The most important thing to know about Isabella is that she's a virgin and she plans on staying that way. Forever.
When we first meet this young woman, she's getting ready to join a convent that has some very, very strict rules for its nuns. If, for example, a sister wants to have a conversation with a man, she can't show him her face at the same time and she has to have this conversation in the presence of the prioress (head nun). Isabella's OK with this. In fact, she says she wishes the convent were even more hardcore in its rules and regulations than it already is!
And have you nuns no farther privileges?
Are not these large enough?
Yes, truly. I speak not as desiring more,
But rather wishing a more strict restraint
Upon the sisterhood, the votarists of Saint Clare. (1.4.1-5)
OK. We're not judging. There's nothing wrong with wanting be a nun, but we wonder why Isabella wants to lead such an extreme lifestyle. Is it simply because our girl wants a closer relationship with God, or is there more to it?
When we think about how Vienna has been overrun by illegal brothels and high rates of sexual deviance, it seems like Isabella might be seeking refuge in the convent from the corruption and moral decay that's associated with a character who is Isabella's polar opposite, Mistress Overdone.
We also know a thing or two about Isabella's attitude toward sex. When Isabella learns that her brother has been sentenced to death for "fornicating" with a woman he's not married to, Isabella is horrified by her brother's sinful behavior. Nevertheless, she visits Angelo and begs for her brother's life (after acknowledging that Claudio should be subject to some kind of punishment, of course). Still, when Angelo propositions Isabella, he gives our girl a horrible ultimatum: she can have sex with Angelo and save her brother's life, or she can remain a virgin and watch her brother die.
Isabella, who cannot even bring herself to say the word "sex" out loud, refuses and declares "Then, Isabel, live chaste, and, brother, die. / More than our brother is our chastity" (2.4.198-199). Isabella has clearly decided that her chastity is more valuable than her brother's life.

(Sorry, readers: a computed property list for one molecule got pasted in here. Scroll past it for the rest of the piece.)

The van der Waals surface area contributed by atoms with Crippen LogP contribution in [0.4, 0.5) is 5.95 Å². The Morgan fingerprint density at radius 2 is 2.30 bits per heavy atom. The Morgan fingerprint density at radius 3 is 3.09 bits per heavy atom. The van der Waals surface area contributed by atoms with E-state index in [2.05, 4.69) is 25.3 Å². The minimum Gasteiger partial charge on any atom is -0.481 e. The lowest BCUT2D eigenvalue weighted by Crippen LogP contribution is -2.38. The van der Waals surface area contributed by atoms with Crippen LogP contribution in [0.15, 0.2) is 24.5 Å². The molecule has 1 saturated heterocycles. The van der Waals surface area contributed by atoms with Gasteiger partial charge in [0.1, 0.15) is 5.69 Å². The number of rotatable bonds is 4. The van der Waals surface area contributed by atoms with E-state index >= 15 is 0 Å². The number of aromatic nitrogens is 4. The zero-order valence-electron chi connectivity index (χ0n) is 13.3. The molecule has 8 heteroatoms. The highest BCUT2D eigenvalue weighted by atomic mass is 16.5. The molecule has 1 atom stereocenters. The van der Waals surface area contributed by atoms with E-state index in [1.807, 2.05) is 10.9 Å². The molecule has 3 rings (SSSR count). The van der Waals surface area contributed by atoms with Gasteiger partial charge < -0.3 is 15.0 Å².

Interestingly enough, in Shakespeare's main source for the play (Promos and Cassandra), the young woman who corresponds to Isabella's character actually sleeps with a corrupt judge to save her brother's life. Why does Shakespeare deviate from his source? Is the play asking us to decide whether or not Isabella makes the right choice? If so, why does Shakespeare let Isabella off the hook by introducing the Duke's bed trick?
For some literary critics, Isabella comes off as an uptight ice-maiden. For others, Isabella is a sympathetic victim who is placed in an impossible position. How do you view her?
To complicate matters, Shakespeare introduces another ambiguous matter at the play's end. When the Duke (out of nowhere) proposes to the apprentice nun, Isabella remains completely silent (5.1). Is Isabella speechless because she's so happy that she's engaged? (If so, when did Isabella decide she no longer wants to be a nun?)
Or, is Isabella stunned into silence because she's the recipient of yet another unwanted proposition? (If this is the case, then Shakespeare's attitude toward marriage and gender dynamics of power is pretty cynical, don't you think?)